Saturday, September 11, 2010

Luck of the draw ...

Boston, beautiful

Nine years ago this morning, I was hunkered down in my basement office, furiously tapping away at the keyboard, trying to wrap up a story before my scheduled flight the next day. Lauri called me after dropping the girls off at day care, asking if I'd heard the news -- a plane had flown into the World Trade Center in New York. I hadn't, but my immediate reaction was that it must have been a small, single-prop craft. Maybe a lunatic, maybe just an awful accident. Like the rest of us, my mind wouldn't even consider the reality that eventually came to pass.

I went upstairs, flipped on the tube, and watched the horror unfold. By that time, the second airliner had flown into the South Tower of the WTC, and all hell was breaking loose in Manhattan. I sat there, dumbfounded, unable to comprehend what was happening right before my eyes. Terrorism had taken on an entirely new meaning. When the TV anchors announced that the second jet was United Flight 175, a chill knifed through me like a bony finger of the Grim Reaper. United Flight 175 was my flight the next day. Although I was on assignment for Continental, my trip was organized by the Hawaiian tourism office, and they booked me on United, flying direct to Los Angeles, then to Hawaii.

My mood immediately shifted from disbelief to ashen. I was actually shaking, watching the coverage. My story didn't get done. And my flight, and trip, were canceled. My life, like the lives of countless thousands, was changed forever. So had the world as we knew it. And we're reminded of it every time we fly, every time we wait in a security line. Our daughters, thankfully, were too young to comprehend the depth of the evil on display that day. Lauri, my wife, was understandably distraught. I, for some odd reason, was simply numb.

That night, I played hockey down at the local prep school. I hadn't planned to, but needed to do something to shake myself out of my stupor. So I grabbed my gear, drove down to the rink, and got into the first fist fight I could recall since high school. It was stupid, a reflection, I'm sure, of the tension that everyone was feeling that night. Not even hockey, a game that was my great escape for most of my life, could provide any refuge.

A month later, I flew to Denver, Colorado, to meet my brothers Matt and Mike. We were headed to the High Lonesome Lodge on the western slopes of the Rockies, and along the way the United States unleashed its military fury on Bagdad. When we arrived at the High Lonesome Lodge, the place looked like a ghost town. Buzz Cox, the manager, explained that the lodge had been booked solid by Cantor-Fitzgerald, the finance firm devastated by the 9/11 attacks.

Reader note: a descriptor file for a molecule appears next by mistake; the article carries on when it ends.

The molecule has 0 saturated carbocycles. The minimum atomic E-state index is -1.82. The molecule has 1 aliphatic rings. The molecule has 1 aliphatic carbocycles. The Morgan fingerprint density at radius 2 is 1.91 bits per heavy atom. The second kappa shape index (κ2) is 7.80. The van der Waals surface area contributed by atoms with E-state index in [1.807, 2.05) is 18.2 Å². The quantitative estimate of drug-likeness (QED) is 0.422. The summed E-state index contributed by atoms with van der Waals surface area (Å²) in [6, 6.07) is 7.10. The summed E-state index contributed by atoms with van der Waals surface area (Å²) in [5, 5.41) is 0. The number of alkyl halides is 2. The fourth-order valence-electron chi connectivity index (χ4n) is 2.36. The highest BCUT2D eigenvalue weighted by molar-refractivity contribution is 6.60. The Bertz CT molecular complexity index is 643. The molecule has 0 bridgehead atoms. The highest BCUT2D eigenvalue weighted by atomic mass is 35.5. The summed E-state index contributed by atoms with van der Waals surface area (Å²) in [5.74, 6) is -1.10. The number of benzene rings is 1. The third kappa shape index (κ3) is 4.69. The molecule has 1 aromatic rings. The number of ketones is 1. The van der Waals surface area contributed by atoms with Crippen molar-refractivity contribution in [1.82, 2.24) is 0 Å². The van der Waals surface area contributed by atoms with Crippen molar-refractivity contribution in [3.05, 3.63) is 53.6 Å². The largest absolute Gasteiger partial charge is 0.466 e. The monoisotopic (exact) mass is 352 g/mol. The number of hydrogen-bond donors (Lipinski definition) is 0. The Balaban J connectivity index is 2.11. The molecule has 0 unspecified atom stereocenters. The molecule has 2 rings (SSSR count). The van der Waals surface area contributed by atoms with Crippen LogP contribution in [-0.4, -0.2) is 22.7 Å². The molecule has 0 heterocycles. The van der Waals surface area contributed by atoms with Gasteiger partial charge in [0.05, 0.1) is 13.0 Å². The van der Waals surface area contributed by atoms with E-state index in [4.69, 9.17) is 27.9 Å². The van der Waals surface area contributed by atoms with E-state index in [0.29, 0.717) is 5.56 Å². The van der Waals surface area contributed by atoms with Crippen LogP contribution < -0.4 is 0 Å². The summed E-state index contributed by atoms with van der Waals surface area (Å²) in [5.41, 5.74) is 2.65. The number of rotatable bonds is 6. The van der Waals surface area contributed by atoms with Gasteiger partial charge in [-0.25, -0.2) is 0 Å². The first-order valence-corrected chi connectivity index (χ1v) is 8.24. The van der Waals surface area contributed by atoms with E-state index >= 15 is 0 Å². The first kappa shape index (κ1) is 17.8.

Americans, to this day, are justifiably outraged at the murderous acts of Sept. 11, 2001. Like most, I will never forget. But I also try to remember how fortunate I was, of the difference that 24 hours can make. Did God "spare" me? I don't think so, because that would insinuate He didn't spare the 2,977 people who tragically lost their lives that day (and the 19 hijackers He allowed to live long enough to perpetrate such a heinous act). Sometimes I think the Almighty simply sets things in motion, and then lets the chips fall. Why wasn't I on that flight, along with Ace Bailey and Mark Bavis of the Los Angeles Kings and 63 others? It was just fate; the luck of the draw. It's a cruel reminder that none of us are guaranteed anything. Ever.

Which is why we should celebrate everything we do have, and never once take the things we hold dear for granted. I get to enjoy this stunning Saturday morning, and plan to go for a bike ride the minute I get this essay posted. Today, I'll hug my bride and our girls a little more tightly. I'd like to say I do that every day, but I don't. Life, with all its challenges, tends to dull the immediacy of these moments. But every now and then I'm reminded. I need that.


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